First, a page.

We Are Open – Safety is Our Top Priority!
We’ve reopened in accordance with CDC, O.S.H.A., and State Dental Board guidelines to responsibly resume seeing our patients for regular dental appointments and treatment. We want to assure you of the measures we take to maintain a clean and safe environment so you can continue to receive needed dental care without fear or concern.
Posted on: July 3, 2012
The Risks of Untreated Chronic Gum Disease
We’ve all heard about the risks of letting gum disease go untreated. As the gums are increasingly affected, they can recede, and even tooth loss can occur. Although these are serious problems, there’s something even more significant to consider – there is growing evidence that untreated chronic gum disease may lead to cancer.
A recent study supported by the National Institute of Dental and Craniofacial Research and the National Cancer Institute has found a potential link between untreated gum disease and the human papillomavirus, commonly referred to as HPV. Although HPV is usually associated with sexual contact and can lead to cancer in the reproductive organs, as many as ten percent of men and over three percent of women are infected orally with the virus.
The danger is that being infected with HPV in the mouth can leave a patient much more susceptible to certain types of head and neck cancer. In the study, about forty percent of the patients with head or neck cancer tested positive for oral HPV, about four times the national average for the virus in men, and over ten times the national average for women. As HPV is already known to cause many other types of cancer, this connection is hardly a surprise.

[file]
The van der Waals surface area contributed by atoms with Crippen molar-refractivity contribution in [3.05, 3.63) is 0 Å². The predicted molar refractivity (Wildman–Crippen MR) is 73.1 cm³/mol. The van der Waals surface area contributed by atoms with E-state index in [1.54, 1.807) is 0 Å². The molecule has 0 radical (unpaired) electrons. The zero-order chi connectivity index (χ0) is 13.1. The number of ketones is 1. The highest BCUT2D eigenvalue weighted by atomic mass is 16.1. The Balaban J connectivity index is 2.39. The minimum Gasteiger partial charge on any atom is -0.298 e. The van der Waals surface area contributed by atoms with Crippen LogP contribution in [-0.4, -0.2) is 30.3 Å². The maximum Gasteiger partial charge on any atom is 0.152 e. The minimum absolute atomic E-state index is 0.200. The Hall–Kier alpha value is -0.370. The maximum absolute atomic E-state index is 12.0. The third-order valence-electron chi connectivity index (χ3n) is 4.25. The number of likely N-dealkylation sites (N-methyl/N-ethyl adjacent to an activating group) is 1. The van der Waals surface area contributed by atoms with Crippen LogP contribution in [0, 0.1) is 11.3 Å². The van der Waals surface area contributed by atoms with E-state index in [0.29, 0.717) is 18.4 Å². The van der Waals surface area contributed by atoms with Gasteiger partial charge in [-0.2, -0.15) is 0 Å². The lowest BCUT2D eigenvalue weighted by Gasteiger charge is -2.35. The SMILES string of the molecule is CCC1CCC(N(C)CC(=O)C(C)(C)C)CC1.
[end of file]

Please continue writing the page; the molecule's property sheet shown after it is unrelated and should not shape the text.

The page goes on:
What is eye-opening is that the HPV virus itself seems to be more likely to persist in patients who have poor oral hygiene that has led to chronic gum disease. Those who avoid getting cleanings and leave their gum disease unchecked are making themselves much more vulnerable than necessary.
Although it’s not clear yet as to why there is this connection between HPV and gum disease, what is clear is that there’s a way to protect yourself as much as possible. Coming in for regular checkups and cleanings can keep gum disease in check and help keep HPV at bay.
Remember, not all gum disease is visible, and many people with perfect teeth think that because their smile looks good, they’re in the clear. Gum disease can progress with few or even no symptoms, and it’s important that you let the dentist check your gums on a regular basis to make sure everything is okay.
Prevention is the best cure – keep your gums and mouth in good health to help keep the rest of your body healthy, too.